In considering something else (another version, option, way of living, thinking, seeing, believing) we often need to question what we’ve believed for ever and that makes us very uncomfortable. Scared even. I’ve worked with people who get angry when I even question what they believe. And I’m not talking about criticizing their beliefs, I’m talking about asking logical, thoughtful, intelligent questions. They won’t even consider that their beliefs may be wrong; it’s too traumatic, too painful and too uncomfortable. They’ve based an entire life around some of those beliefs, so who (the f***) am I to suggest anything else?! They make it impossible for themselves to learn anything new. And did I mention the anger?

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    The Pressure to Conform

    The pressure to conform (think, talk, act, believe a certain way) exists in all areas of the human experience way beyond the religious arena; schools, homes, workplaces, sporting clubs, political parties, gangs… anywhere that people gather. Even in Cyberspace (on-line).

    The Brain Hijacker

    Am I saying that our own beliefs shouldn’t align with a larger group? No, absolutely not. What I am saying is that we need to discover our own truth, learn our own lessons and determine our own beliefs and then if our core beliefs happen to align with a group that we want to be a part of, so be it. But don’t let someone else hijack your brain, your potential or your free will because you want acceptance in to their group. To conform is to compromise.

    I like the idea of being part of a group where identical beliefs and consensual thinking is not a pre-requisite for membership. Or acceptance. Or respect. That kind of group appeals to me. I think I might start one. Hang on, I have. And you’re part of it. You got that membership card right?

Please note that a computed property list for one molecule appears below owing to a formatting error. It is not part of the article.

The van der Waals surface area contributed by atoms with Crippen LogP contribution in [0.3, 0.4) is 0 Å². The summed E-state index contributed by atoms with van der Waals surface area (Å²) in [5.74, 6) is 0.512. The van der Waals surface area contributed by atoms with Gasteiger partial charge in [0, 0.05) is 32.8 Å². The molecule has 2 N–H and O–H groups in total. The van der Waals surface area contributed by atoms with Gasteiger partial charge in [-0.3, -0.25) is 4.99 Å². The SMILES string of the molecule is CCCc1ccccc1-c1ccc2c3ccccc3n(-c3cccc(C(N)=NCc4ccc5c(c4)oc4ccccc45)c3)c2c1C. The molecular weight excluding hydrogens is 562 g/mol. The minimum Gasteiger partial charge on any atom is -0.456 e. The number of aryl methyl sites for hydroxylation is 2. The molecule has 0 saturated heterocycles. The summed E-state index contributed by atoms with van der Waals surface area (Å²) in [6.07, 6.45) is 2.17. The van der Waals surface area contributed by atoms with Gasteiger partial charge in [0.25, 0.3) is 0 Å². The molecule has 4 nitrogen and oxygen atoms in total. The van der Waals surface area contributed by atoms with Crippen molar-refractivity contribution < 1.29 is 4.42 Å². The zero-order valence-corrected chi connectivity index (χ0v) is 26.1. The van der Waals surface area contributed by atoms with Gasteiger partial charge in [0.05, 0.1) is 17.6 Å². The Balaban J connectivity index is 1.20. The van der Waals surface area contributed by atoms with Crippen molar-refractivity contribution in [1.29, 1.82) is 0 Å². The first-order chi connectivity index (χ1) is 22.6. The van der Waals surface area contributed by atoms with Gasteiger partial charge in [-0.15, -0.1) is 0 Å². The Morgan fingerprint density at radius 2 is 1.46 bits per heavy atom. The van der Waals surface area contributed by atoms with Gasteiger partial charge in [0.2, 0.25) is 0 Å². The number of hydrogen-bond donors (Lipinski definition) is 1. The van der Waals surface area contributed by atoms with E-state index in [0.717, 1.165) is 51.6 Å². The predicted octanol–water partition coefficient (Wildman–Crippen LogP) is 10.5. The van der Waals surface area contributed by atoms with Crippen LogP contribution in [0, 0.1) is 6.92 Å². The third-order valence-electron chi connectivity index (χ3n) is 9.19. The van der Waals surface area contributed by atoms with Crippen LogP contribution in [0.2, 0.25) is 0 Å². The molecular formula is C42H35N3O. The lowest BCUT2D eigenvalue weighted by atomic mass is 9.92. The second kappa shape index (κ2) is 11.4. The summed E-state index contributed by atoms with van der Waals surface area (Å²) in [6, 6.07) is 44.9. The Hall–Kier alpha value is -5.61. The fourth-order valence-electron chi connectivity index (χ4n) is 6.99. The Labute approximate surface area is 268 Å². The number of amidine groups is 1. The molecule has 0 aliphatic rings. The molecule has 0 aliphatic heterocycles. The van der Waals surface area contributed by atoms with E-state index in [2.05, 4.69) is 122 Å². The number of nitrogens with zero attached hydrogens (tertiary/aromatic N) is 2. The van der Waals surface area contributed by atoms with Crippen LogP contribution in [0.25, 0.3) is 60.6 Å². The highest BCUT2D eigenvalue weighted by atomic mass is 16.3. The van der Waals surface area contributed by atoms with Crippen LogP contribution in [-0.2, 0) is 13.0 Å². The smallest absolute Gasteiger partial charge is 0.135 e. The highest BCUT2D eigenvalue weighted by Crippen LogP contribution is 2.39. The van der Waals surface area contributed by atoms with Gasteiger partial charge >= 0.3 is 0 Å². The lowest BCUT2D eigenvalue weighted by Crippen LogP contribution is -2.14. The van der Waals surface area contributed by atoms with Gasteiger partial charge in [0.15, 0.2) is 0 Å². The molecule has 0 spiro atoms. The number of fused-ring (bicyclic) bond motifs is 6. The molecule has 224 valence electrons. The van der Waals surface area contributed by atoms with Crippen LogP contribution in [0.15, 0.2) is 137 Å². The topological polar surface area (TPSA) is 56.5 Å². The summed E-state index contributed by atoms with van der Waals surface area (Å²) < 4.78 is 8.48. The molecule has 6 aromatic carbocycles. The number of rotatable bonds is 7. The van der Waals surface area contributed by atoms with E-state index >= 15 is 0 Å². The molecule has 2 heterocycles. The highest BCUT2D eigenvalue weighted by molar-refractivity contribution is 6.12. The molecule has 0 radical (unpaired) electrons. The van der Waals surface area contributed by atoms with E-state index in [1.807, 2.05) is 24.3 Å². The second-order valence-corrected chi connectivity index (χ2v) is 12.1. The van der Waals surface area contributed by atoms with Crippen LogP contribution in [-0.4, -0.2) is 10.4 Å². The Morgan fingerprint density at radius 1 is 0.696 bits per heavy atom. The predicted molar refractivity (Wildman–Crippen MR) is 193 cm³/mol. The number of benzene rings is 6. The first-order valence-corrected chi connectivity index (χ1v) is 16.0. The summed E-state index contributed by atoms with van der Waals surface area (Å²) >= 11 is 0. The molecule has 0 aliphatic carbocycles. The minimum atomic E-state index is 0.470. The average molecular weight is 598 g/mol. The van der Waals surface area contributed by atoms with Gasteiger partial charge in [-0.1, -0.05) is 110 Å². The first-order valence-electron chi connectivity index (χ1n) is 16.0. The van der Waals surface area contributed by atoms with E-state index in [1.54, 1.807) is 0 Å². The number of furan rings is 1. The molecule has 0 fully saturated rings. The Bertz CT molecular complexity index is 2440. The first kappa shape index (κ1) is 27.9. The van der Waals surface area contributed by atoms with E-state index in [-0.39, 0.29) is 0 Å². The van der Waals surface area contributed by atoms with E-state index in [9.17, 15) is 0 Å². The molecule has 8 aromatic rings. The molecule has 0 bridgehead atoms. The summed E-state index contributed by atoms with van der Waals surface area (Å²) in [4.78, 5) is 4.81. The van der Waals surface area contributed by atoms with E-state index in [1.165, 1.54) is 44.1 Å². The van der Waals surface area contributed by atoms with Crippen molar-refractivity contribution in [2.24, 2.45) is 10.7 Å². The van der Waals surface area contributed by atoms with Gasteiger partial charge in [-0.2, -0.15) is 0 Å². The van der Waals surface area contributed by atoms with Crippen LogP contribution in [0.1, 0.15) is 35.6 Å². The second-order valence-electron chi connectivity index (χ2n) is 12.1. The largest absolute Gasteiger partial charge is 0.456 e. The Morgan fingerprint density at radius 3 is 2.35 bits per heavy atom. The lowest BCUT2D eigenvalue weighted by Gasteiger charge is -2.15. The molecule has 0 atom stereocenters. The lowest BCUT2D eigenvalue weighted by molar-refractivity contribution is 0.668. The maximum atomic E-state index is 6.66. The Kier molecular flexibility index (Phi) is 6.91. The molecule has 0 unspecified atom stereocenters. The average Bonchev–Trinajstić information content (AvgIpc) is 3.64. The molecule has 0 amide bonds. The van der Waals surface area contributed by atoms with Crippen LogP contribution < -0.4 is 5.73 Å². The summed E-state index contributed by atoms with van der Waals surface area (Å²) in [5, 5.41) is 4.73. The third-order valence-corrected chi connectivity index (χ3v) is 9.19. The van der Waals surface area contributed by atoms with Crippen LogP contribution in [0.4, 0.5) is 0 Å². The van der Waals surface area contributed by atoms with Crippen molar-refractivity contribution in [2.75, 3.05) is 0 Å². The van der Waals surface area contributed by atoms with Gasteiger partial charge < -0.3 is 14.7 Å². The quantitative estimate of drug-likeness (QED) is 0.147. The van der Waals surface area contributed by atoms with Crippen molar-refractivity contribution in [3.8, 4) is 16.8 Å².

It Ain’t a Cult

    By the way, I don’t want conformity in my group; I want thoughtful consideration of what I teach. I want you to consider what I write, explore it for yourself and see if it seems like ‘truth’ for you. Don’t accept what I write because you respect me; I may be wrong. You and I can respect each together without agreeing on every topic. Accept what I write when you know it to be real, valid, meaningful and relevant for you. If what I write feels right for you, it probably is. If it feels wrong for you, it probably is. I can teach you and motivate you (for a minute), but only you should determine your beliefs and only you can change your life. I’m not the answer for anyone; I’m a resource. The answer you’re looking for is in the mirror. Always has been.

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    Next time, in part three of this very long post I’m going to talk about:

    1. When should we change/question our beliefs.
    2. How we can change our (negative) beliefs.
    3. How our beliefs get in the way of our potential (and what to do about it).

    Let me know your thoughts on this topic. You know the drill.

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    Craig Harper

    Leading presenter, writer and educator in the areas of high-performance, self-management, personal transformation and more

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    Last Updated on February 15, 2019

    Why Is Goal Setting Important to a Truly Fulfilling Life?

    Why Is Goal Setting Important to a Truly Fulfilling Life?

    In Personal Development-speak, we are always talking about goals, outcomes, success, desires and dreams. In other words, all the stuff we want to do, achieve and create in our world.

    And while it’s important for us to know what we want to achieve (our goal), it’s also important for us to understand why we want to achieve it; the reason behind the goal or some would say, our real goal.

    Why is goal setting important?

    1. Your needs and desire will be fulfilled.

    Sometimes when we explore our “why”, (why we want to achieve a certain thing) we realize that our “what” (our goal) might not actually deliver us the thing (feeling, emotion, internal state) we’re really seeking.

    For example, the person who has a goal to lose weight in the belief that weight loss will bring them happiness, security, fulfillment, attention, popularity and the partner of their dreams. In this instance, their “what” is weight-loss and their “why” is happiness (etc.) and a partner.